William R. Pritchard Veterinary Medical Teaching Hospital

Activities, Procedures, & Forms

We see various types of animals, with many different behavioral problems. Some of the problems we routinely treat are:

  • Dogs: aggression, barking, destructiveness, fear, housesoiling, phobias, and separation anxiety
  • Cats: urine marking, inappropriate elimination, aggression, over-grooming, and scratching
  • Birds: aggression, anxiety, fear, and feather picking
  • Pet rodents and rabbits: aggression, repetitive behaviors
  • Horses: aggression, fear, trailering problems, foal rejection, and repetitive behaviors
  • Cattle and other production animals: welfare and husbandry issues related to production

We also perform evaluations of shelter or other long-term housed animals to evaluate their behavior and welfare, as well as help shelters develop behavior protocols for the staff to implement. While behavioral observations ('temperament tests') are used, we derive a lot of the information from the history of the animal in question. Please contact our service for more information.

The Behavior Service at UC Davis provides trained and experienced veterinarians, who have a specialty in Animal Behavior. This background enables our Faculty and Staff to consider possible medical conditions which may also affect the behavior of the animal as a whole.

Our veterinary students directly take part in our process, with the Veterinarian in charge, affording real-life experience in the pre-history research, diagnosis, prognosis and plan for treating the client’s pet.  Prio rto the appointment, we ask for the owner to provide information to assist the Practitioner and student better understand the needs of the pet and the family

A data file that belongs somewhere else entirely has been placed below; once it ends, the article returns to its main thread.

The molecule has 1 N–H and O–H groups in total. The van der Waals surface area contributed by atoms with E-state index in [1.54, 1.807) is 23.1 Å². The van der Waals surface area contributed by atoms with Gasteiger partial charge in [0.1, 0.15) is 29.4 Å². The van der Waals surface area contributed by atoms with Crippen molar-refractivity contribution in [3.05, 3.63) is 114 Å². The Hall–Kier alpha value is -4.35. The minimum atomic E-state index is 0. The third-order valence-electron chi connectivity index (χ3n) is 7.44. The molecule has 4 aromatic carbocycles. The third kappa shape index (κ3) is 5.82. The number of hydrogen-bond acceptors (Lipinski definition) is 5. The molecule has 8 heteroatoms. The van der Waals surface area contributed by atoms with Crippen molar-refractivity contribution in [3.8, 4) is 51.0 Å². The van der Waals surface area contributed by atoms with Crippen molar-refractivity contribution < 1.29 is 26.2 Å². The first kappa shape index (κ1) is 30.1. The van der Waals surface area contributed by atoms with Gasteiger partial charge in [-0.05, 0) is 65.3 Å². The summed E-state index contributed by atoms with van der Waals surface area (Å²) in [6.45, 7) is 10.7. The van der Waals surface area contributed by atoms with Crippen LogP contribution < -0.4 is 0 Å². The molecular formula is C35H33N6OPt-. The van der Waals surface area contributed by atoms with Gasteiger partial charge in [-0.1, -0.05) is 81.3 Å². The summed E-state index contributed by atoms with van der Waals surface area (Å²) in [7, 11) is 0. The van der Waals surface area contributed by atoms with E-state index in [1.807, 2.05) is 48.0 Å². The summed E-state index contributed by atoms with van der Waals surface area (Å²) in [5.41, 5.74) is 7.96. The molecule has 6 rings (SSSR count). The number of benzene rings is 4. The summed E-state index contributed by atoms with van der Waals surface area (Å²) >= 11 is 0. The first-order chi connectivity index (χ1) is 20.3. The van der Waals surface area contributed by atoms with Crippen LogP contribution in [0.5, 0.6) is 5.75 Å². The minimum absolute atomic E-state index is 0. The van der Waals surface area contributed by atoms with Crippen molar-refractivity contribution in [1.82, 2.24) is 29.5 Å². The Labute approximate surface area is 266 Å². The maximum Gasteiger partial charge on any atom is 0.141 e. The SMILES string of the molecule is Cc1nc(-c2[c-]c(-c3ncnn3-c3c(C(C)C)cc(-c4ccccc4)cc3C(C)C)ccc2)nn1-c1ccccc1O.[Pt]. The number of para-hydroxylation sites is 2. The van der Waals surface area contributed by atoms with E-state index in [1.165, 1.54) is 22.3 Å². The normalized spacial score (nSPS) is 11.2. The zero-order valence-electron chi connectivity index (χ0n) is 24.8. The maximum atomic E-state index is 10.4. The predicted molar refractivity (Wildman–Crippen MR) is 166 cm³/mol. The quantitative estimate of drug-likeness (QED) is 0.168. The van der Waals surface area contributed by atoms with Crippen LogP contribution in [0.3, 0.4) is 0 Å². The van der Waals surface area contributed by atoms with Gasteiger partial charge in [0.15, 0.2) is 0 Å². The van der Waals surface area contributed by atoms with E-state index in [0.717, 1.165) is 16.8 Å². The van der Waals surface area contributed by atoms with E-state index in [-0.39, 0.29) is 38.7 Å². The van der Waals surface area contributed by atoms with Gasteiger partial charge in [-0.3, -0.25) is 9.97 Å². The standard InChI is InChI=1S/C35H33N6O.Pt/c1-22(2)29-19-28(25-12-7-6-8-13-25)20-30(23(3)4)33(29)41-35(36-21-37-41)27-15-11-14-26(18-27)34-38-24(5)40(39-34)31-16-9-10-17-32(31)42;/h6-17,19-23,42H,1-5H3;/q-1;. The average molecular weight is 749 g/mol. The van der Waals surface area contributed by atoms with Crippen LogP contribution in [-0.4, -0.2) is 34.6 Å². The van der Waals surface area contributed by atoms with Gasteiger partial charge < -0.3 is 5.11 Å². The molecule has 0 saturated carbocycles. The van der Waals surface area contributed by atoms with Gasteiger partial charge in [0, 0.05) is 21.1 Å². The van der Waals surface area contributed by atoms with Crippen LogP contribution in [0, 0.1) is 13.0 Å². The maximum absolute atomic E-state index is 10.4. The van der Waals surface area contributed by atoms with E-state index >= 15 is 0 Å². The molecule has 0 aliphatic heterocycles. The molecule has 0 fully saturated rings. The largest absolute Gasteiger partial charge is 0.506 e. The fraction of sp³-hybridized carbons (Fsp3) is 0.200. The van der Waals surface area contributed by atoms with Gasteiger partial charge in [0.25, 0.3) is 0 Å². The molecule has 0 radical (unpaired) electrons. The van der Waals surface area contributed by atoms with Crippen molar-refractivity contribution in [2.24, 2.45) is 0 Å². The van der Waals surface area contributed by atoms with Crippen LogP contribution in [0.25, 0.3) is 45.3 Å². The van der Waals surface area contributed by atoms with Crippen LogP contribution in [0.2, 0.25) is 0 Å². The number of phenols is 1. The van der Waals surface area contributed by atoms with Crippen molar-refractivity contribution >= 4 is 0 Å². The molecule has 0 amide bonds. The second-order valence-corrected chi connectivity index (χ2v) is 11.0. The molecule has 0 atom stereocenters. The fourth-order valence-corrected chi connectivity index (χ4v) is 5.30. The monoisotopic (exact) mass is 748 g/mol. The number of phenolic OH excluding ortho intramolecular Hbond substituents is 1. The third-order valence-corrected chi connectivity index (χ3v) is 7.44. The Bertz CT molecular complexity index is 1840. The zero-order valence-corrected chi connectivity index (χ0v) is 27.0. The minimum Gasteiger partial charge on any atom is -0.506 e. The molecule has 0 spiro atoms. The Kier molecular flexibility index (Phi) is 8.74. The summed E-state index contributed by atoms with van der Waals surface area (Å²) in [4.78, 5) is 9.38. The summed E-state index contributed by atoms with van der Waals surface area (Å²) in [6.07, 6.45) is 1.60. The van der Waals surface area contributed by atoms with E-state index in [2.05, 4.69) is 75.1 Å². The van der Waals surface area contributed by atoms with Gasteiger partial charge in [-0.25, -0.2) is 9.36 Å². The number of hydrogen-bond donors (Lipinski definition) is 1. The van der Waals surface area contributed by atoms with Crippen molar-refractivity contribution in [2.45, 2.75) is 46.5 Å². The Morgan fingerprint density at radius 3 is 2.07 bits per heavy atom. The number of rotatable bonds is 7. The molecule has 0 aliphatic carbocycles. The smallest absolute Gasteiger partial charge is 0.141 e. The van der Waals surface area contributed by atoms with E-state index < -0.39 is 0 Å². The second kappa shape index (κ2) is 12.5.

• Our Behavior Questionnaire: An  in-depth review of the family dynamic in regard to the pet, as well as a review of its environmental  and prior training history
  • A medical pre-history from the pet’s current veterinarian
  •  Submitted  video touring the pet’s environment and an example of the pet’s behavior (if safe)

With this information, we can develop a specially tailor treatment plan, which is communicated through face-to-face communication, training performed with the owner and pet, as well as written materials to provide a synopsis of the visit. All family members are encourage to take part in the appointments. Training tools, such as collars, leashes, muzzles, harnesses and other items may be discussed and even fitted during the visit. Communication between and after appointments is heavily encourage to keep owners motivated and confident in the direction of the training (reasonable phone/email follow up is included within the appointment fee). Our dog appointments also include a follow-up appointment (4 weeks after the initial visit) to track the patient’s progress, answer questions and add to the treatment plan activities.

Our service also offers housecalls in the local area with prior approval from Personnel. These are much more valuable for problem behaviors in cats. A travel fee will be charged.

We also perform evaluations of shelter or other long-term housed animals to evaluate their behavior and welfare, as well as help shelters develop behavior protocols for the staff to implement. While behavioral observations ('temperament tests') are used, we derive a lot of the information from the history of the animal in question. Please contact our service for more information.

***If you have made an appointment, click here to download the dog prehistory form or click here to download the cat prehistory form.  Fill it out and return it to vetbehavior@ucdavis.edu or fax to 530-752-7616.***